Illinois Board of Education Moves To Require In-Person Learning For Upcoming School Year
The Illinois State Board of Education is supporting a full return to in-person learning in K-12 schools starting this fall, even as members of the board are concerned the resolution leaves certain students behind.
The resolution approved Wednesday acknowledges the state's progress toward Phase 5 of the Restore Illinois plan, which is set to begin June 11. The resolution notes staff and most students alike have "meaningful protection" against COVID-19 through vaccines, along with rapid testing.
"Reconnecting with teachers and peers in-person is essential for students’ mental health and social-emotional development, especially after the prolonged isolation of the pandemic," the resolution reads in part. "Students, particularly students who struggle academically, still learn better while in person alongside their teachers."
The resolution comes as the American Federation of Teachers shows its support for the reopening of schools in the fall.
State Education Superintendent Carmen Ayala said the resolution came about as superintendents across the state consider budgeting and staffing decisions for next school year.
"It's necessary for us to transition toward a future in which we are no longer under a gubernatorial disaster proclamation and the pandemic-related remote learning statutes no longer apply," said Ayala. "This was getting enough attention that we felt it was necessary to bring to the board as quickly as we could."
Katharine Eastvold, a parent of four children enrolled in Springfield School District 186, urged the board not to adopt the resolution. She said school districts should continue to allow remote learning for students who will not be vaccinated before the start of the coming school year, such as her 10-year-old daughter.
"Districts should have that flexibility in order to protect their own communities at a time when we know how to end this pandemic, but we're not quite there yet," said Eastvold.
Children ages 12 to 15 became eligible for the Pfizer vaccine earlier this month. Trials are underway across the country to test that vaccine's effect on children 11 and younger.
Board Chair Darren Reisberg said the board has aimed to bring schools back toward in-person learning for some time.
"The spirit of this resolution is something that this board has been driving towards for the entirety of the pandemic," said Reisberg.
The Illinois board's vote to support the resolution was unanimous. But members such as Vice Chairperson Donna Leak said the resolution still needs clarity on when schools can keep using remote learning.
"I don't want to all of a sudden have people going to have to homeschool, because we've now said, 'No, you have to be there,'" said Leak. "Some parents are saying 'I just need till December.'"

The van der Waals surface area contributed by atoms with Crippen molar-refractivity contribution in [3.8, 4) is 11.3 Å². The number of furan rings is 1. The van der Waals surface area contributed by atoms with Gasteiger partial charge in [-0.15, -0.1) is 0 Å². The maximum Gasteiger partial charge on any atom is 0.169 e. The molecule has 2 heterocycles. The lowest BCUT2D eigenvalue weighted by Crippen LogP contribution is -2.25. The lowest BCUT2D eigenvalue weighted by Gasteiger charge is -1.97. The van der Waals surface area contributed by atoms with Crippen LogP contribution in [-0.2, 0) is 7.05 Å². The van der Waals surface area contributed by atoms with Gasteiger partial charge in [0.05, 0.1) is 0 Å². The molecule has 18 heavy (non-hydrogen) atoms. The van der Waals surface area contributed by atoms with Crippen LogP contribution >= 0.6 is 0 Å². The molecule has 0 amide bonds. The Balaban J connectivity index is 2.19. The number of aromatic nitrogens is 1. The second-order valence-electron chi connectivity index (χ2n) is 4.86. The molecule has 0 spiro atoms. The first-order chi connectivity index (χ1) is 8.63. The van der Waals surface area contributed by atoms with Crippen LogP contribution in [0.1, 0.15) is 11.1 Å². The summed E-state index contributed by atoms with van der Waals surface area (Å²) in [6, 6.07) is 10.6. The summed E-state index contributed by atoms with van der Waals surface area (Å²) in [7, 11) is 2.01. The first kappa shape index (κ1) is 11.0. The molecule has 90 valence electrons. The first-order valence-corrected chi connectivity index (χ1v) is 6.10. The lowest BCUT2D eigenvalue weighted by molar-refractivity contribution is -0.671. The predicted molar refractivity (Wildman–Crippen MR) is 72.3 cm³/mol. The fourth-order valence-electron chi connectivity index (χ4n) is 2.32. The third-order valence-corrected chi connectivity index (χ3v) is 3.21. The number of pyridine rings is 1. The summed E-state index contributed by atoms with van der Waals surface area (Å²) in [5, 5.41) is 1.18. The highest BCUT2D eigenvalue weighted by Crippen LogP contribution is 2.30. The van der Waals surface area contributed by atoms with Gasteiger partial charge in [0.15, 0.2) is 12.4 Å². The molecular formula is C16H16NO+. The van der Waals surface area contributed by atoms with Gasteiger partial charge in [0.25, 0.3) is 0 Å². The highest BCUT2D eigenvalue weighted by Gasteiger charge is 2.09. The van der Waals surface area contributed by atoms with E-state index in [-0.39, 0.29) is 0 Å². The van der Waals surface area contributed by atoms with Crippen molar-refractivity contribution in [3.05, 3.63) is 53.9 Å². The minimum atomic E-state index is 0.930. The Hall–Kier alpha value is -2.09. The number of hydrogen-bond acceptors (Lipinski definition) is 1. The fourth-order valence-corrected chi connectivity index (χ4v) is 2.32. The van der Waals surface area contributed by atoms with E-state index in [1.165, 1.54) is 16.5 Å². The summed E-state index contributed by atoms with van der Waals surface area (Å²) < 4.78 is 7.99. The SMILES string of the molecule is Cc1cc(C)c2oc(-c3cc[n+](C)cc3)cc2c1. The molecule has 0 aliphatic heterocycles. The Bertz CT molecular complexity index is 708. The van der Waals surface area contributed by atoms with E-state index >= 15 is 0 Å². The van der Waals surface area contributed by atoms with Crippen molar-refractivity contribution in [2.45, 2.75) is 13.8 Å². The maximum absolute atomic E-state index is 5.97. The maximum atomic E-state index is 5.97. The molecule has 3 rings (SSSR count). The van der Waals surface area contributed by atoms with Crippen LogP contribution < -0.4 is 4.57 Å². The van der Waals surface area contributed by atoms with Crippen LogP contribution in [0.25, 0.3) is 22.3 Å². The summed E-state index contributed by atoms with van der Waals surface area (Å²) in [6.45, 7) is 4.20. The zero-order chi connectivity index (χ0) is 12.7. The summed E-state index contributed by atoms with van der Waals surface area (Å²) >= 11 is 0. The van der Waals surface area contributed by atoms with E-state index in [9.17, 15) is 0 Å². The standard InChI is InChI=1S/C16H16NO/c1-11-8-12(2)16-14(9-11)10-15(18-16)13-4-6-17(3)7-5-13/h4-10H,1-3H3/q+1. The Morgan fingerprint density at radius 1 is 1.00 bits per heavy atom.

Remote learning would still be made available under the declaration "to those students who the school district believes would be most appropriate to be offering remote instruction to," according to Reisberg. However, school districts would only be required to provide it for students who are under quarantine and ineligible for a COVID-19 vaccine.
Board member Roger Eddy, who was appointed in February, expressed his concerns over the wording of the resolution, saying it "seems to be sort of a very difficult in some cases mandate."
"I just want to make sure that the way this is worded really doesn't eliminate that local school district's decision on an individual basis for whatever reason that they feel remote learning is the proper implementation," said Eddy.
ISBE legal counsel Trisha Olson said while students in public schools would not necessarily be required to get a vaccine, they would not be eligible for remote learning under the provisions of the resolution alone. Olson said the methods districts take could vary, depending on whether school boards choose to implement their own policies for when remote learning would be provided.
"I think there are many different nuances to this, given the variety of education options that we have in the state," said Olson.
Some advocacy groups say the change comes too soon.
John Burkey is executive director of the Large Unit District Association. He said he believes schools should have most students back in person as soon as possible. But he said schools should have room to adapt to what students need, noting that some students excelled during remote learning.
He said going back to the way things were before the pandemic would be a missed opportunity.
"We need schools to have the flexibility to put students at the appropriate place on the continuum that's most beneficial for them," said Burkey. "It's important in Illinois for us to look at redefining what a student attendance day means, we have to get past the false premise that time in a classroom seat equals quality."
The board's decision is non-binding. Superintendent Carmen Ayala said she intends to make the official declaration at the end of the current school year.
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